Oral Histories

Kent & Fern Frost


Kent & Fern Frost

F: Well they went to Bluff after. They weren’t born and rtaised down there.

K: We just lived down there one winter in Bluff. I was raised on this homestead on Dodge Point, ten miles south of here.

F: He was born in Snowflake.

Q2: Oh, okay.

F: Me, I been here 45 years now. I was born and raised in American Fork.

Q2: Oh, Okay. Every year they get together. It used to be that Crampton would be down at Wahweap and then Crabtree would come to Bullfrog. And they’d talk about the Hole in the Rock and then they would take a tour boat from each of the marinas and go over to Cottonwood Canyon and actually hike up there and talk about the history. They’d do that every year. I guess Crampton doesn’t do it anymore. He retired in St. George but I think he’s now down in Sun City.

Q1: Did you ever hear anything about Ernie, Ernie Larson? That country’s named Ernie’s country. Did you ever hear any stories about him?

K: About who’s that?

Q1: Ernie, Ernie Larson.

K: Ernie’s Country? No.

Q1: I can’t find anybody that knows anything about him. Well that’s the name I’ve heard but you know the old maps show that whole area – the Maze, Standing Rocks, all the way up to Anderson Bottoms-as being Ernie, Ernie Country, not Ernie’s Country. I’ve often wondered who this Ernie was. I thnk I got the name Larson from Pearl Baker from some of the stuff I’d read that she’d written but she didn’t know much about him either. [New addition: Refer to Ned Chaffin Oral History account of Under the Ledge Country. K.F.]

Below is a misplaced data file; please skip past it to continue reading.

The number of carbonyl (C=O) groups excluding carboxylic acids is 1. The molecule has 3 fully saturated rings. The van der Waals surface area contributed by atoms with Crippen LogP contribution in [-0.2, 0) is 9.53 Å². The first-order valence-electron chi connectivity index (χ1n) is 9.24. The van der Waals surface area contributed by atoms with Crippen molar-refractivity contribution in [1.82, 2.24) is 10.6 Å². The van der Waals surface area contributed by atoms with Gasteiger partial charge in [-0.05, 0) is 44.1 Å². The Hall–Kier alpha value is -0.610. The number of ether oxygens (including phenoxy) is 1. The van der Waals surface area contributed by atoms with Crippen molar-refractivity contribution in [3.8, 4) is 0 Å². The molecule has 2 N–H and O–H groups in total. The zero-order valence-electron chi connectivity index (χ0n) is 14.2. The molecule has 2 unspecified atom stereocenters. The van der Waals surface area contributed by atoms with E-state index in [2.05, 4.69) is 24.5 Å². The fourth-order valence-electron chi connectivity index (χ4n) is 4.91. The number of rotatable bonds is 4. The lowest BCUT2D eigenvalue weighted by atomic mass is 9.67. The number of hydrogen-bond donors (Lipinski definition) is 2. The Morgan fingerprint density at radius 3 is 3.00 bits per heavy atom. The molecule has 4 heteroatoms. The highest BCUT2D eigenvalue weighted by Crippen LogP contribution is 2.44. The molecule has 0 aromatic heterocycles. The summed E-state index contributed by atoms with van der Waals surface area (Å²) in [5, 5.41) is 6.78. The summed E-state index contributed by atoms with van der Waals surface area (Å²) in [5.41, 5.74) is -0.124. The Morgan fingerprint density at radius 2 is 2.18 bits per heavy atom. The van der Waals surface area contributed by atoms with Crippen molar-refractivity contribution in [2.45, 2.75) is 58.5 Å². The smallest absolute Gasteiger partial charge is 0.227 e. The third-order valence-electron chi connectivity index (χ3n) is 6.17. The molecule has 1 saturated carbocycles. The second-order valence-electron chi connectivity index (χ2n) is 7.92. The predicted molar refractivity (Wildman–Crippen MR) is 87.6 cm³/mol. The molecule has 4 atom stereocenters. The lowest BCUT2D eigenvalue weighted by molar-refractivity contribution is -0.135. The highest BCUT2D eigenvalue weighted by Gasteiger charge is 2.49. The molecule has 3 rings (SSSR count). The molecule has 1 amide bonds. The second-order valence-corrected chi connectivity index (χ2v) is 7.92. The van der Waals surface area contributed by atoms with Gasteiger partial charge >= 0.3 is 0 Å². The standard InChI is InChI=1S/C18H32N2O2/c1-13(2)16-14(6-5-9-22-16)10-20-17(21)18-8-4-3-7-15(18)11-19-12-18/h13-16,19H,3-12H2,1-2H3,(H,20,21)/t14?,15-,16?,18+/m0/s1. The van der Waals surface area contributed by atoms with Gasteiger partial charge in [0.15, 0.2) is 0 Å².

Q2: In your book, you talk about a cowboy that you admire. I think Turk was his name?

K: Curt

Q2: Curt?

F: Curt? Cowboy?

K: Curt who?

Q2: I was thinking it was Turk. I was wondering if Turk sounded right.

K:[New Addition: While living at Old La Sal Ranch about 1927 an old man named Joe Turk had a cabin nearby and Joe was bnald headed and had a large and a small lump on his head. Well, I asked one of the cowboys, “Why the lumps?” The cowboy said Joe was fighting with another man and was hit on the head with a club which had a large and a small knot which caused the two lumps. K.F.]

F: Some of the cowboys Kent should know. Some of the cowboys you knew down at Dugout.

K: Down at Dugout Ranch? There was Doyle Perkins, they call him Perk.

Q2: I just thought it said Turk and I was wondering if Turk’s Head might have been named for him or something.

K: Oh there’s one called Kirk’s cabin down there in Salt Creek, way up at the upper end of Salt Creek. That’s K-i-r-k, I believe, Kirk’s cabin.

Q2: Okay

F: Then there was the guy…Musselman.

K: Musselman? Oh yeah, Ross or Roy Musselman was an old trapper that used to be in the country around here.

Q1: Did you know him?